Moricz had been receiving a lot of attention for his LGBTQ activism prior to the ceremony. Moricz, an openly gay student at Pine View School for the Gifted in Florida, also organized student walkouts in protest and is the youngest public plaintiff in the state suing over the law formally known as the Parental Rights in Education law, which prohibits the discussion of sexual orientation or gender identity in grades K-3.

Though well beyond third grade, Moricz nevertheless was also banned from speaking up about the law, gender or sexuality. The 18-year-old tweeted, “I am the first openly-gay Class President in my school’s history–this censorship seems to show that they want me to be the last.”

However, during his speech, Moricz still delivered a powerful message about identity. Even if he did have to use a clever metaphor to do it.

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Matthew McConaughey in 2019.

Oscar-winning actor Matthew McConaughey made a heartfelt plea for Americans to “do better” on Tuesday after a gunman murdered 19 children and 2 adults at Robb Elementary School in his hometown of Uvalde, Texas.

Uvalde is a small town of about 16,000 residents approximately 85 miles west of San Antonio. The actor grew up in Uvalde until he was 11 years old when his family moved to Longview, 430 miles away.

The suspected murderer, 18-year-old Salvador Ramos, was killed by law enforcement at the scene of the crime. Before the rampage, Ramos allegedly shot his grandmother after a disagreement.

“As you all are aware there was another mass shooting today, this time in my home town of Uvalde, Texas,” McConaughey wrote in a statement shared on Twitter. “Once again, we have tragically proven that we are failing to be responsible for the rights our freedoms grant us.”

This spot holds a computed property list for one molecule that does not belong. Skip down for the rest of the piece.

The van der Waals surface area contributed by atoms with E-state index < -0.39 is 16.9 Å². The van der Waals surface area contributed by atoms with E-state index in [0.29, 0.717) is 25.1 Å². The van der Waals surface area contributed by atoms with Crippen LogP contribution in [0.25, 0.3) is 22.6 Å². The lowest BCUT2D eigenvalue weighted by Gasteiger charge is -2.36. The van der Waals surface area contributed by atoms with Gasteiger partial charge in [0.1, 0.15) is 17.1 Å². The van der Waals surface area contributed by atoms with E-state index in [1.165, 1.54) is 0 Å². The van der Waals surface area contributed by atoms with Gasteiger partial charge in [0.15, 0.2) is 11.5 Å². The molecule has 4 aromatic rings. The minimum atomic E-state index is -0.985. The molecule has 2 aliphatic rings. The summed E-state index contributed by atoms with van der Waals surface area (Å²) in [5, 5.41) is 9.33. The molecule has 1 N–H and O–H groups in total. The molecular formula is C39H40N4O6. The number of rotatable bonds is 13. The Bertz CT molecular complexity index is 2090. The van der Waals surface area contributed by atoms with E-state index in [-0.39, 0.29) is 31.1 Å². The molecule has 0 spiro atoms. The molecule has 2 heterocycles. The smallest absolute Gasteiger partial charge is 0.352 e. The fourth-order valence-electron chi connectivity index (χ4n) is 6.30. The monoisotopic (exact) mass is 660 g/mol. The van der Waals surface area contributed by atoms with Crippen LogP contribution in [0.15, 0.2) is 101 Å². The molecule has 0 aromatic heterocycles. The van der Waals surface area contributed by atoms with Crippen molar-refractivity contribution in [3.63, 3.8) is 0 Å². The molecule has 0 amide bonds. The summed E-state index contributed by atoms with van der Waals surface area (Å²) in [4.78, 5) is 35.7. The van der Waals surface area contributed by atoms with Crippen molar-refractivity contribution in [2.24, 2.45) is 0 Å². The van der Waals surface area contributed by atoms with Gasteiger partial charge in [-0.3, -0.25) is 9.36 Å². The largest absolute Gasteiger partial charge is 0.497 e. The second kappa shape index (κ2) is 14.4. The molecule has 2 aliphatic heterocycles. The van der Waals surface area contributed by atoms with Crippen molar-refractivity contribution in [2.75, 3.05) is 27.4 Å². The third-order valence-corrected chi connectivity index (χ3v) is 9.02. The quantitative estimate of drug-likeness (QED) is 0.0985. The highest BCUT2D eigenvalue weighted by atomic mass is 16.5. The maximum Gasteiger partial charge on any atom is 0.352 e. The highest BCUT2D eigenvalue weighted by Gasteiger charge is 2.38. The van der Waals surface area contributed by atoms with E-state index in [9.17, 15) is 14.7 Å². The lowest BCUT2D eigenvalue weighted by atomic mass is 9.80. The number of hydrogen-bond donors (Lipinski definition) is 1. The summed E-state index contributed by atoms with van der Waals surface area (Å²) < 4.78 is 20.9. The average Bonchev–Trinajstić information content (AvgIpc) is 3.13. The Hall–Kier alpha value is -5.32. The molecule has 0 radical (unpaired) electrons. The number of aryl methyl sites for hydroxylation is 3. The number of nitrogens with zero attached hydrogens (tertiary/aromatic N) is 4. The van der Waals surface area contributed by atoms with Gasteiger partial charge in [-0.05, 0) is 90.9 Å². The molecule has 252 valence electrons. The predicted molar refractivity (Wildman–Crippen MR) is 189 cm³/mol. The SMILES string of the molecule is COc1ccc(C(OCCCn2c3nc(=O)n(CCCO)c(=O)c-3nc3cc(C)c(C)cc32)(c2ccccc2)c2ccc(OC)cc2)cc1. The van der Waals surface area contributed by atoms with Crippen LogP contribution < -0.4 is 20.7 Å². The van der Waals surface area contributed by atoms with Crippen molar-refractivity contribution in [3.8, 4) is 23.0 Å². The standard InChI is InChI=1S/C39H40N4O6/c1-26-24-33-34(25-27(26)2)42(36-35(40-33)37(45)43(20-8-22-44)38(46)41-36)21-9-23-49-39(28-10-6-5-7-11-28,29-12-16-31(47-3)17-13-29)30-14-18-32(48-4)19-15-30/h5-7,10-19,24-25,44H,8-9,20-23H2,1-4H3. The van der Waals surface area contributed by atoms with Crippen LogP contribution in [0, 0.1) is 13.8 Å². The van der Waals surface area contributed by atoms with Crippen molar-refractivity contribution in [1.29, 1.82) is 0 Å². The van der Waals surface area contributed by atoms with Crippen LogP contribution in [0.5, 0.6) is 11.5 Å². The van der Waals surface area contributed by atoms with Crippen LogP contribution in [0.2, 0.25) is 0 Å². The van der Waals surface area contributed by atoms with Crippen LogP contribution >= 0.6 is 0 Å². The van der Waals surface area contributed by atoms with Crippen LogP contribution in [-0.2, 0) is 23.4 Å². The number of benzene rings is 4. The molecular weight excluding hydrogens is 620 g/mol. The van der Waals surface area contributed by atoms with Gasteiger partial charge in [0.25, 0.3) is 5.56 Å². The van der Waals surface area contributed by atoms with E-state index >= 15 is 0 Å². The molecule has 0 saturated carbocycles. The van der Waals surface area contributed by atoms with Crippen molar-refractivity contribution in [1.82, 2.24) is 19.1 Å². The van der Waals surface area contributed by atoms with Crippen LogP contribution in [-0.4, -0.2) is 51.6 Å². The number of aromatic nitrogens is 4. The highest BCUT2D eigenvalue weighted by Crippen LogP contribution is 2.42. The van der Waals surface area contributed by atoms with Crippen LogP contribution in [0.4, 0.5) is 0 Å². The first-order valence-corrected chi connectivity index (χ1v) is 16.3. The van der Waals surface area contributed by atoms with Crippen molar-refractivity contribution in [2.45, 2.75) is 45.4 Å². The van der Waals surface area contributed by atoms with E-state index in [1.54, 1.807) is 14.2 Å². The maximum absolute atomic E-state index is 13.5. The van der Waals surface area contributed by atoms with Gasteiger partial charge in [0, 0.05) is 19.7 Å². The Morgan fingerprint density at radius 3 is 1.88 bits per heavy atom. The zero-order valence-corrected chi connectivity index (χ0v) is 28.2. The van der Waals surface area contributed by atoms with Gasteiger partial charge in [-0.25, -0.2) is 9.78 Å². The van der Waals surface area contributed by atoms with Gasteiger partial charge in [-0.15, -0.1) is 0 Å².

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Joy

50-years ago they trade a grilled cheese for a painting. Now it's worth a small fortune.

Irene and Tony Demas regularly traded food at their restaurant in exchange for crafts. It paid off big time.

Photo by Gio Bartlett on Unsplash

Painting traded for grilled cheese worth thousands.

The grilled cheese at Irene and Tony Demas’ restaurant was truly something special. The combination of freshly baked artisan bread and 5-year-old cheddar was enough to make anyone’s mouth water, but no one was nearly as devoted to the item as the restaurant’s regular, John Kinnear.

Kinnear loved the London, Ontario restaurant's grilled cheese so much that he ordered it every single day, though he wouldn’t always pay for it in cash. The Demases were well known for bartering their food in exchange for odds and ends from local craftspeople and merchants.

“Everyone supported everyone back then,” Irene told the Guardian, saying that the couple would often trade free soup and a sandwich for fresh flowers. Two different kinds of nourishment, you might say.

And so, in the 1970s the Demases made a deal with Kinnear that he could pay them for his grilled cheese sandwiches with artwork. Being a painter himself and part of an art community, Kinnear would never run out of that currency.

Little did Kinnear—or anyone—know, eventually he would give the Demases a painting worth an entire lifetime's supply of grilled cheeses. And then some.